Sometime before 9 a.m. on Friday, Nichols "overpowered" the sheriff's deputy escorting him to the courtroom, Atlanta Police Department's Alan Dreher said. The two are believed to have been alone somewhere between the detention facility and the courtroom.
The deputy, who is being treated at Grady Memorial Hospital and has not yet been questioned, was injured, though Dreher would not say how. Earlier, a doctor at Grady said she was shot through the mouth and in critical condition.
Apparently armed with the deputy's gun, Nichols entered the courtroom and held law enforcement officers there at bay. He then shot Barnes and the clerk, both of whom died in the courtroom, Dreher said.
The suspect ordered bailiffs to handcuff everyone else before running out of the courtroom, located on the eighth floor, and out through a stairwell.
Nichols somehow managed to flee the courthouse, where he ran into another sheriff's deputy, whom he shot and killed, according to multiple descriptions of the events from authorities and witnesses.
Nichols scrambled for an escape vehicle, eventually happening upon O'Briant. The AJC reporter said Nichols pistol-whipped him, breaking his wrist and requiring him to get 15 stitches above his eye.
Speaking to reporters after being treated for his injuries, O'Briant said he hoped that the reason he hadn't been shot was because Nichols was out of bullets.
It was not known if Nichols is only carrying the first firearm he stole or if he managed to collect more, Dreher said. Officers at the scene were working to account for all the deputies' weapons.
"This guy has nothing else to lose — he's facing life in prison," said Renee Rockwell, a prosecutor familiar with the case and a witness to the shooting aftermath inside the courthouse.
Georgia Gov. Sonny Perdue (search) would not say if he planned to order a special investigation following the deadly escape. The governor said he would make all the resources of the state available to investigators, including funds for a reward if necessary.
A criminal investigation will likely focus on how the suspect was able to free the deputy's gun from her holster and why the two were alone. It is standard procedure for defendants suspected of violent crimes to appear in court without handcuffs and in street clothing.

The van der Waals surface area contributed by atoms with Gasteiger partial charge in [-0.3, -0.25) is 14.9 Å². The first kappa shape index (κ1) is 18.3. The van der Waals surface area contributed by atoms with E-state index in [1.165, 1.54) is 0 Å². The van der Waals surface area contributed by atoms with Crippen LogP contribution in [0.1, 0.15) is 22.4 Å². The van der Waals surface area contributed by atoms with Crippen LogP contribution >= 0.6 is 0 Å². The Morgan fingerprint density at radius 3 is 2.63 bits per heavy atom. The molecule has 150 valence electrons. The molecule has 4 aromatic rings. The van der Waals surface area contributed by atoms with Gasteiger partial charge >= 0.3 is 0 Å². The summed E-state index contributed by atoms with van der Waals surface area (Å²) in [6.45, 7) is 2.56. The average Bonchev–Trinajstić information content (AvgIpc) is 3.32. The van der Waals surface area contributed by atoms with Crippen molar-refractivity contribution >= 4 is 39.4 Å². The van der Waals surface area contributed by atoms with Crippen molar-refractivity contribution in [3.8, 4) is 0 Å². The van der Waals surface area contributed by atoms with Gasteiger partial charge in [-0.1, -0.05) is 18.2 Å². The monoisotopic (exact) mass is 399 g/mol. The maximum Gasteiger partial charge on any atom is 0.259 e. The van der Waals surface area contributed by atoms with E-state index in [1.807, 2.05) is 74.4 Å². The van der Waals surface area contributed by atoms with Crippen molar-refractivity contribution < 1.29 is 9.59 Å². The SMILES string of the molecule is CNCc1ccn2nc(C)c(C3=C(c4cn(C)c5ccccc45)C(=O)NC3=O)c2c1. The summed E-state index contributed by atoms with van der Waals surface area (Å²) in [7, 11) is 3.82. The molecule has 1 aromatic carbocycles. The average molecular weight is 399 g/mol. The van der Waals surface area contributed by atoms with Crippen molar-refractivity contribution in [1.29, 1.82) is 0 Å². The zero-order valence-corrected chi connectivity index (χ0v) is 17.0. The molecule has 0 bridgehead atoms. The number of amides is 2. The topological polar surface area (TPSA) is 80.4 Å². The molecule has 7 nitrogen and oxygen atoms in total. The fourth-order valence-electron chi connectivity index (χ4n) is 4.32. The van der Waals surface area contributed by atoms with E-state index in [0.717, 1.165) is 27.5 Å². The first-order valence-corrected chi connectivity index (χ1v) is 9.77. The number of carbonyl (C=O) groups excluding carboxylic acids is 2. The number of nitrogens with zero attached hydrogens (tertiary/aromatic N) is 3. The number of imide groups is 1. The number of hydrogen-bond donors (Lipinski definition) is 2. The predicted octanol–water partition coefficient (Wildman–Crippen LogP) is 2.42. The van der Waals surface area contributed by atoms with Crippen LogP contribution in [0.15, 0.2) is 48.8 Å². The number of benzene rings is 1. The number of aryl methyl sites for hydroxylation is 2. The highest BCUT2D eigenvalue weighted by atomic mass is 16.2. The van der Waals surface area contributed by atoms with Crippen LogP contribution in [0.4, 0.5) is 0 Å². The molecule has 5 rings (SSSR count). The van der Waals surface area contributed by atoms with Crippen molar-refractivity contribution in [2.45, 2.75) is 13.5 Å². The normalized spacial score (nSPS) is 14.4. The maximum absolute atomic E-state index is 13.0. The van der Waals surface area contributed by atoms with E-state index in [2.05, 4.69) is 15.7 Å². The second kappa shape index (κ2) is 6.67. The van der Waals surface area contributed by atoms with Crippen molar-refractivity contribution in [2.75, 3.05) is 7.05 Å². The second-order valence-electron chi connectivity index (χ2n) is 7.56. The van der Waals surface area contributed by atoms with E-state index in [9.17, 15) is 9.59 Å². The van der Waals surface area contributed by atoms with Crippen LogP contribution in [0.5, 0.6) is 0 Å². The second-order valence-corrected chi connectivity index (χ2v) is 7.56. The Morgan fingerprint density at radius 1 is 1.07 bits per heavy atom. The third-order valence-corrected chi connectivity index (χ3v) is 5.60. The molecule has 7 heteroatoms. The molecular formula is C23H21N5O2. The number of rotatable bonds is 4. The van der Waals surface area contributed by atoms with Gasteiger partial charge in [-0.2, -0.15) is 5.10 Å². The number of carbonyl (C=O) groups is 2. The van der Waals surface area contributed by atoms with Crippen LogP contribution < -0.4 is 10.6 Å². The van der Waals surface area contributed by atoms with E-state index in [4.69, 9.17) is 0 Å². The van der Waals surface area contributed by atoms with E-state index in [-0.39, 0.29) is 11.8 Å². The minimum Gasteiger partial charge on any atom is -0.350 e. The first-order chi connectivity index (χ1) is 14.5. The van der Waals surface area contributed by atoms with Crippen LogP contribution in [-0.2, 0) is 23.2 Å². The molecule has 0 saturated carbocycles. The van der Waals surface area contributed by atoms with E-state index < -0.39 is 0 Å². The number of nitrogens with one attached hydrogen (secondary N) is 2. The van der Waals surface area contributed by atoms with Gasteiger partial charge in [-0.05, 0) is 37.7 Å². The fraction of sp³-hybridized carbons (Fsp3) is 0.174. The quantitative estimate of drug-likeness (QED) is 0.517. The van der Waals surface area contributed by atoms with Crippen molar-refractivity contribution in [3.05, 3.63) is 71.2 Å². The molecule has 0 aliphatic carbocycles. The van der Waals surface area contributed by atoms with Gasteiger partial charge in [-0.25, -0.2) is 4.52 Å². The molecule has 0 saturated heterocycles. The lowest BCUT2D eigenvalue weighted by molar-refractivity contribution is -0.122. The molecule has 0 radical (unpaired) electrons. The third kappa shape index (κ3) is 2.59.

"Defense attorneys argue it will prejudice the jury," said FOX News legal analyst Jim Hammer. "And what you have then is very dangerous men sitting in an open courtroom 10 feet from jurors, four or five feet from the prosecutor trying to put him in prison forever, and 15 feet away from the judge."
When asked about the deputy's holster, APD's Dreher said, "Our holsters are certainly very secure. I can't speak to the holsters the sheriffs wear."
Steven Greenberg, a defense attorney from Chicago, said a defendant's escape attempt 40 years ago prompted an Illinois courthouse to stop arming its officers.
"The deputies here no longer handle guns anymore when handling prisoners. These are dangerous people ... And this is what can happen. This is an unfortunate result," Greenberg said.
Hammer said that personnel in courtrooms are usually not on high alert.
"The most dangerous time for a cop is when he gets in a non-lethal situation, a fistfight. At any moment someone can try to take the officer's gun away when his focus is on the person he's fighting with," he said. Hammer was a reserve police officer before becoming a prosecutor.
A Respected Judge
Lawyers who knew Barnes said they were shocked by the news. (Read more about the judge by clicking here.)
“You probably will not find a judge anywhere in the country that dreamed about being a judge more than Rowland Barnes. He loved being a judge,” said Drew Findling, an Atlanta lawyer.
"He is an old-school judge at a time where there aren't a lot of old-school judges," Findling said.
B.J. Bernstein, another Atlanta lawyer, said Barnes was “extremely” well respected. “This is a man who always looked at both sides … made sure both sides had been heard and yet would rule justly. His demeanor on the bench was fair but firm,” she said.
Attorney Mike Mears, a friend of Barnes, echoed those sentiments.
"He was very fair and respectful to everyone who appeared before him. Now he's going to be missed tremendously by the legal community and by the community at large."
Flags on the state capitol were to be lowered to half-mast until the victims' funerals, Gov. Perdue said.
Barnes, 64, is perhaps most famous for two cases: one involving an abusive mother and the second involving an NHL player.
Barnes honored the wishes of an Atlanta Thrashers player's father and did not sentence the teammate responsible for his son's death to jail. Voicing his reservations, Barnes nonetheless sentenced Dany Heatley to three years' probation last month.
The judge also created something of a firestorm last month when he gave a mother of seven who had pleaded guilty to killing her newborn the option of medical sterilization to avoid prison. It is believed to be the first such plea agreement in the state's history.
FOX News' Jane Roh contributed to this report.